The rising popularity of ‘mindfulness’ in the mainstream is quickly co-opted by the diet industry. But at the core of mindful eating is not what you eat but how you eat. I’ve unpacked the difference between mindfulness and mindful eating so you can decide if this approach works for you.
What Is Mindfulness And Mindful Eating?
Mindfulness is a brain exercise to ‘tune in’ to your thoughts, emotions and experiences without judgement. The objective is a detached awareness instead of tumultuous reactivity .
Mindful eating is based on mindfulness which is an element of the Buddhist practices with its appearance in Western psychology attributed to Jon Kabat-Zinn who introduced the tenants of mindfulness into stress reduction programs .
Mindful eating uses mindfulness to develop a state of awareness of the body’s cravings, hunger and satiety cues. This approach to eating can influence the emotional and physical response to food (aversion and cravings), eating behaviours (eating disorders and binge eating) and overall food intake providing a novel approach to aid weight management .
Being aware fosters an appreciation of food, its preparation and consumption
Engaging the senses to make food choices that satiate sight, smells, sounds, textures and tastes
Eating slowly and without distraction to listen to hunger and satiety cues to guide decisions on when to start and stop eating
Acknowledging responses to food without judgement by noticing the effects food has on your feelings and emotions.
Attention of thoughts and reactions can become a practice to develop more conscious and healthier responses and food choices so eating is satisfying and enjoyable to maintain overall health and well-being .
So CAN i Mindfully Eat McDonald's?!
Any food or drink can be used as an entry-way to mindfulness . If you feel guilt or resistance, be compassionate with yourself as these barriers are common. Apply mindfulness to the situation and surrender any judgement that you have of the practice, the food, your attempt at mindful eating and instead sit with the emotions and feelings. Give yourself the permission to explore your likes and dislikes and return to the intention to cultivate happiness through mindful eating.
mindful eating practice:
Apply this simple practice to one particular meal or snack and see if mindful eating is right for you:
- Set a quiet calm area where you can eat and turn off any distractions and technology.
- Finding a comfortable seat, take a few deep breaths and attune yourself to any feelings of hunger or non-hunger.
- With a piece of food or drink that you enjoy and witness the sounds, shape, colour, or packaging.
- Hold the food item. Feel and observe its texture, temperature and inhale its aroma and fragrance.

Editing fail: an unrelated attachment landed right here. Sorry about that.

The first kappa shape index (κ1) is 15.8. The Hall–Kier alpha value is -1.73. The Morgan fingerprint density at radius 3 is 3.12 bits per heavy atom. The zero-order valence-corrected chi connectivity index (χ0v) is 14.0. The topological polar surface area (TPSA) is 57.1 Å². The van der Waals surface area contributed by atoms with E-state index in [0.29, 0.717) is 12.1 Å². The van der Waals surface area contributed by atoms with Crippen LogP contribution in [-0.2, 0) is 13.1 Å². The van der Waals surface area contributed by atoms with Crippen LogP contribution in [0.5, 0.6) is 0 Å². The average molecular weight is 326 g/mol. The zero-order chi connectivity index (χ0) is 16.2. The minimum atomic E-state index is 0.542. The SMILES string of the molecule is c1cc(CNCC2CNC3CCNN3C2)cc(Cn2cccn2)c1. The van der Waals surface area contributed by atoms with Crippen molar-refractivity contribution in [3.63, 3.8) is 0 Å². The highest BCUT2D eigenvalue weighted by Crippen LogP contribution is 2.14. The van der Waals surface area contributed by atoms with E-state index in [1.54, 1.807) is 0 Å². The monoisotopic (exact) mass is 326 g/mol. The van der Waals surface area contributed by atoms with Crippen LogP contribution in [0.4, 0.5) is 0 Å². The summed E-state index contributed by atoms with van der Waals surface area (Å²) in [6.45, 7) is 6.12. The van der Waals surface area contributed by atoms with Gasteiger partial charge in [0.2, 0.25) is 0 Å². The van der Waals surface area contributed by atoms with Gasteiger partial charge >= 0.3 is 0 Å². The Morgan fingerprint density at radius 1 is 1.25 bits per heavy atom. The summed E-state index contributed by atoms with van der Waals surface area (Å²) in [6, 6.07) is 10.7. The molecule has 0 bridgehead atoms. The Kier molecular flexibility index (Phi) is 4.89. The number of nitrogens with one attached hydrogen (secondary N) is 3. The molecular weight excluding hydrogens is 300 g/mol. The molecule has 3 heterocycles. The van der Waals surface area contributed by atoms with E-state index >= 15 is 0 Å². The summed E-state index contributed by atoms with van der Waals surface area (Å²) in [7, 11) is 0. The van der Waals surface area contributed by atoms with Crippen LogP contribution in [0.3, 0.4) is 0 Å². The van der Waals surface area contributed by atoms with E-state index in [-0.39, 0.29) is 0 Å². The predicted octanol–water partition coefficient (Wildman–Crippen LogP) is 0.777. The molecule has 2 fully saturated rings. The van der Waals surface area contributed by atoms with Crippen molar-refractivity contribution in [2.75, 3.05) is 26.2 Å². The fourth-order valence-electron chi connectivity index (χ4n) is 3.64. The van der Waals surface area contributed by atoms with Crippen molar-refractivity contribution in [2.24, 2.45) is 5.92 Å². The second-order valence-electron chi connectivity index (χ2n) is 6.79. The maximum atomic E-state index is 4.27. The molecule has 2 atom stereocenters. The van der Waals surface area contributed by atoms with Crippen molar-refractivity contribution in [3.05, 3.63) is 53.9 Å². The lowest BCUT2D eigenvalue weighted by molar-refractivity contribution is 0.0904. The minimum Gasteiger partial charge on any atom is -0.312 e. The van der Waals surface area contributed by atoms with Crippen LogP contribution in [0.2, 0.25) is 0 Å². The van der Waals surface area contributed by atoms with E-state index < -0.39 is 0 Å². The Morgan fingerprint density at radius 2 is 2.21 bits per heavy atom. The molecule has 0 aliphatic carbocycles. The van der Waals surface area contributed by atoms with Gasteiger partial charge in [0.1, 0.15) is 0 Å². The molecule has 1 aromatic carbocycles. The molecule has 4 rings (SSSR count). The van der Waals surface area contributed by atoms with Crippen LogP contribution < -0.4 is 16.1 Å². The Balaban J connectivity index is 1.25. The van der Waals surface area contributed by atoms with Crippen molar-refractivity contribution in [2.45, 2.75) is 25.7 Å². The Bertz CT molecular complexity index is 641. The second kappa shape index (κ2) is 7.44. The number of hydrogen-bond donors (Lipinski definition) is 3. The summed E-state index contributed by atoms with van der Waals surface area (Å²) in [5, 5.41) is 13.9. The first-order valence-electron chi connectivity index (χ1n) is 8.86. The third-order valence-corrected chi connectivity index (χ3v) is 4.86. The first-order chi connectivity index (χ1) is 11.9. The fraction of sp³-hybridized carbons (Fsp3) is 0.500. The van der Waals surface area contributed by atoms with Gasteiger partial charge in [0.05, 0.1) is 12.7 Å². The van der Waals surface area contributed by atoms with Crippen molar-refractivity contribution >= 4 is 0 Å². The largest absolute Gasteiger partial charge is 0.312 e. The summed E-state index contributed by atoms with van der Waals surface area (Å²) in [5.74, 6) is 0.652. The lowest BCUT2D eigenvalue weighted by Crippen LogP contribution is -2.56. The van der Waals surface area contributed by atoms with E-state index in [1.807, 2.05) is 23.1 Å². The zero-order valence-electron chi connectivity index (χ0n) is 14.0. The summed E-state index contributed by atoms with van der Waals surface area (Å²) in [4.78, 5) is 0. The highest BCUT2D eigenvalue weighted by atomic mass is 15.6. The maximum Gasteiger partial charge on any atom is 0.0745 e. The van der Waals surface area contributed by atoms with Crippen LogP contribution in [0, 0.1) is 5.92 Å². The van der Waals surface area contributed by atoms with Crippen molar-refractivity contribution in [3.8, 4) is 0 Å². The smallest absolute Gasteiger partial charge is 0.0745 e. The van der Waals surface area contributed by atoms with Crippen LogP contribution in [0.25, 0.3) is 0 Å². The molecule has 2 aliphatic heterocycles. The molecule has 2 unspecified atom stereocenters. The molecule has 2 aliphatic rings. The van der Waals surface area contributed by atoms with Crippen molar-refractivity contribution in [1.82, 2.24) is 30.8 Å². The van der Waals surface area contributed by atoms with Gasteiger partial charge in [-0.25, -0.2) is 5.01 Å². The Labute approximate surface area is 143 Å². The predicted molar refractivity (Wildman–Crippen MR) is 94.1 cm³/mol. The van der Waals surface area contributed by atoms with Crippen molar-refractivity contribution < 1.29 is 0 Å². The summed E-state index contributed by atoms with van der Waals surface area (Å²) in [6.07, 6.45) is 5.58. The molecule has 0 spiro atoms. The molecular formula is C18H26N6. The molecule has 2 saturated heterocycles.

- Taking the first bite, become aware of any sensory responses, feelings and emotions it invokes.
- Swallowing the food, pay attention as it travels to your stomach and the physical sensations that arise.
- Eat slowly and rest your cutlery and hands between each mouthful.
- Pay attention to your hunger and satiety signals and stop eating when you feel full.
I Think I Get It! Or Should I Not Think? I Don’t Get it
Instead of playing Pokemon Go, checking your Facebook or staring at a screen, mindful eating asks you to focus on the sensory experience of your meal. In doing so you begin to develop an acute awareness of hunger and physical cues, feelings, emotions and responses when eating.
Mindful eating has helped treat many conditions, including eating disorders and various food-related behaviours and weight maintenance [1-5].
This practice in its true form enhances the enjoyment of eating without judgement and guilt. Enjoy your practice!
 O'Reilly, G. A., Cook, L., Spruijt-Metz, D., & Black, D. S. (2014). Mindfulness-based interventions for obesity-related eating behaviours: A literature review: Mindfulness interventions for eating behaviours. Obesity Reviews, 15(6), 453-461. doi:10.1111/obr.12156
 Papies, E. K., van Winckel, M., & Keesman, M. (2016). Food-specific decentering experiences are associated with reduced food cravings in meditators: A preliminary investigation. Mindfulness, 7(5), 1123-1131. doi:10.1007/s12671-016-0554-4
 Robinson, E., Aveyard, P., Daley, A., Jolly, K., Lewis, A., Lycett, D., & Higgs, S. (2013). Eating attentively: a systematic review and meta-analysis of the effect of food intake memory and awareness on eating. The American Journal of Clinical Nutrition, 97(4), 728–742. doi.org/10.3945/ajcn.112.045245
 Eating Disorders Foundation of Australia. Mindful eating fact sheet. [Internet] 2014. [cited 2016 September 3] Available from: https://www.eatingdisorders.org.au/docman/fact-sheets/234-fact-sheet-mindful-eating
 Mantzios, M., & Wilson, J. C. (2015). Mindfulness, eating behaviours, and obesity: A review and reflection on current findings. Current Obesity Reports, 4(1), 141-146. doi:10.1007/s13679-014-0131-x